Do I keep it forever or can I shred it?

Your desk is cluttered and your file cabinets are overflowing with paper. You can’t even close the drawers anymore, and your hard drive is screaming at you to delete some files and create some free space.

Guess what it’s time to do! That’s right, it’s time to go through all those files and pieces of papers and get rid of the stuff you don’t need any more.  Before you get started, make a plan, it might take a couple days or even weeks (depending on how long you’ve been hanging on to stuff) to get through it all.. Decide if you’re going to start with the file cabinets or the computer files and then spend a couple of hours each day until the task is completed.  Of course if you like this type of thing, the organizing and cleaning, and want to spend entire full days on it, then go for it, and let me know when you’re done, you can come do mine!

However you can’t just start shredding and deleting, you need to know what documents and receipts are important to keep and for how long.  So below you’ll find a list of some personal and business items and a recommendation for how long they should be kept.  If you really want to get organized and maybe even go paper free, take everything you want to save and scan it in to files on your computer. File them in individual folders for each year.

Tax Returns and related tax documents:

The IRS has three years from your filing date to audit your tax return; you also have three years from your filing date to amend your return if you make a mistake. However because tax laws are always changing and the IRS actually keeps your information a lot longer than this I would keep your returns and all documents relating to them indefinitely.  The best way to file them would be to scan everything, and save as a pdf document.

Credit card receipts and statements:

Every month you should be reconciling your credit card statement.  If everything matches up you can shred the receipts that are not related to taxes. I would also suggest that you keep the receipts for any large purchases.  You only need to keep the statements for a few months unless they are tax related.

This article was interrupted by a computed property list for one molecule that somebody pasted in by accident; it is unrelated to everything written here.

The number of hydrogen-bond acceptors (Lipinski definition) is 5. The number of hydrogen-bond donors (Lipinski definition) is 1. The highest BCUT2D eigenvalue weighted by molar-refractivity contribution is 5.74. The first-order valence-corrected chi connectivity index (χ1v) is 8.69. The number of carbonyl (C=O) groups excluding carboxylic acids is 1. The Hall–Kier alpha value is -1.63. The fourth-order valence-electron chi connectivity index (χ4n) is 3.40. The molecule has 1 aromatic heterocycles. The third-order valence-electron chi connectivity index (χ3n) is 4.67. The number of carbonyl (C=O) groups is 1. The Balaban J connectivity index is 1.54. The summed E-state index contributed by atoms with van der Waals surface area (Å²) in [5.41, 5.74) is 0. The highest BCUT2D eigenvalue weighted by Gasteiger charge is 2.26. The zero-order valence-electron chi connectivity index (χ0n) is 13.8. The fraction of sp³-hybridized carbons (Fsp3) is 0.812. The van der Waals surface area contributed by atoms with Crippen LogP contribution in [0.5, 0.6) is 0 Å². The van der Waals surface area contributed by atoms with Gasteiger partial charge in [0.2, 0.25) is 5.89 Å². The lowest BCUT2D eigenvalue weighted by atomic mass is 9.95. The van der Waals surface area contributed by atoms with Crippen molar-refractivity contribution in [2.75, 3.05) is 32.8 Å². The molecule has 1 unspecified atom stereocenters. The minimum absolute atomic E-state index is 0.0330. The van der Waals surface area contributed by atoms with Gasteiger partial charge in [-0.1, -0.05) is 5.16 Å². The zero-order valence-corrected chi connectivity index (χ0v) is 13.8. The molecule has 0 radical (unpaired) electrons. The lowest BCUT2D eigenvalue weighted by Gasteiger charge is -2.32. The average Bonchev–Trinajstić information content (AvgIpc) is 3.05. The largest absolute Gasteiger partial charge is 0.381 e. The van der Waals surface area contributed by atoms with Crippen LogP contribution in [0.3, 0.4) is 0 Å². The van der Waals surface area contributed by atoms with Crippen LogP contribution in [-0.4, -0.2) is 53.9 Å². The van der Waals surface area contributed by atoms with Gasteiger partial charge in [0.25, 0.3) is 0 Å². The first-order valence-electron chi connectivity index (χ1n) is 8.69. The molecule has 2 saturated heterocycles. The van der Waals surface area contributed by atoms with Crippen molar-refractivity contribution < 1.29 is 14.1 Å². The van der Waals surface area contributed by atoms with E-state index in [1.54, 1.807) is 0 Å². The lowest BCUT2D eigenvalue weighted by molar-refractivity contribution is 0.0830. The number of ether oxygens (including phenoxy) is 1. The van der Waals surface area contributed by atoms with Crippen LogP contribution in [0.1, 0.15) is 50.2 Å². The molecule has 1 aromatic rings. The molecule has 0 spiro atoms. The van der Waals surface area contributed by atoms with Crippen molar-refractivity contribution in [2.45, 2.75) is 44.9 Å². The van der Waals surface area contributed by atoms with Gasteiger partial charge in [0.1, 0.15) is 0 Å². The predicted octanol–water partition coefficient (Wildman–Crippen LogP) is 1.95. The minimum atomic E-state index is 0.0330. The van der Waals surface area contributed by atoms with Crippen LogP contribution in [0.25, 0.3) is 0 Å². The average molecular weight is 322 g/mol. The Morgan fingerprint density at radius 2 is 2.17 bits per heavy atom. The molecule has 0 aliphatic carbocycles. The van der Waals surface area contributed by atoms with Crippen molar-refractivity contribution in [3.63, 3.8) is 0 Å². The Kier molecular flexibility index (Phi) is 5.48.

Bank Records, check registers, voided checks and check stubs:

Any banking related documents that are personal can be discarded after a year. If Business related I would suggest up to 10 years and of course if tax related keep them forever.

Personal Bills:

Phone bills, utilities and other personal bills only need to be kept for a year or shred them after you’ve seen the payment clear the bank. Most of us do our banking online these days, and even receive the bills electronically so you might not have anything to keep.

Medical records and insurance paperwork:

It’s suggested that you keep your medical insurance records like bills, copies of prescriptions and premium statements for five years after treatments ends. If you’ve claimed the medical expense on your taxes file them with the tax return and keep indefinitely.

Business Reports:

Business Tax Returns and related documents – as discussed above, indefinitely!

Monthly Financial Statements3 years

Annual Financial Statements – indefinitely

Sales Invoice and payment slips (cash or credit) – 7 years

Expense Reports – 5 years

W2’s and reports to IRS for employer taxes – 7 years

Vendor payments, invoices and purchase orders – 7 years

Please keep in mind that the time frames I suggested are just that, suggestions and recommendations. Your accountant or business advisor might have different time frames they’d like you to use, and the government might have specific time frames that need to be adhered to for different types of businesses. If you don’t see a document listed here that you have a question on please either leave a question in the comments or send me an email. I’d be happy to research it for you.

This article was originally written and shared by me on Business Darlings. The blog has since closed it’s virtual doors, so I’m reprinting some of my favorite articles here for you.

Thanks for reading and have a great day!

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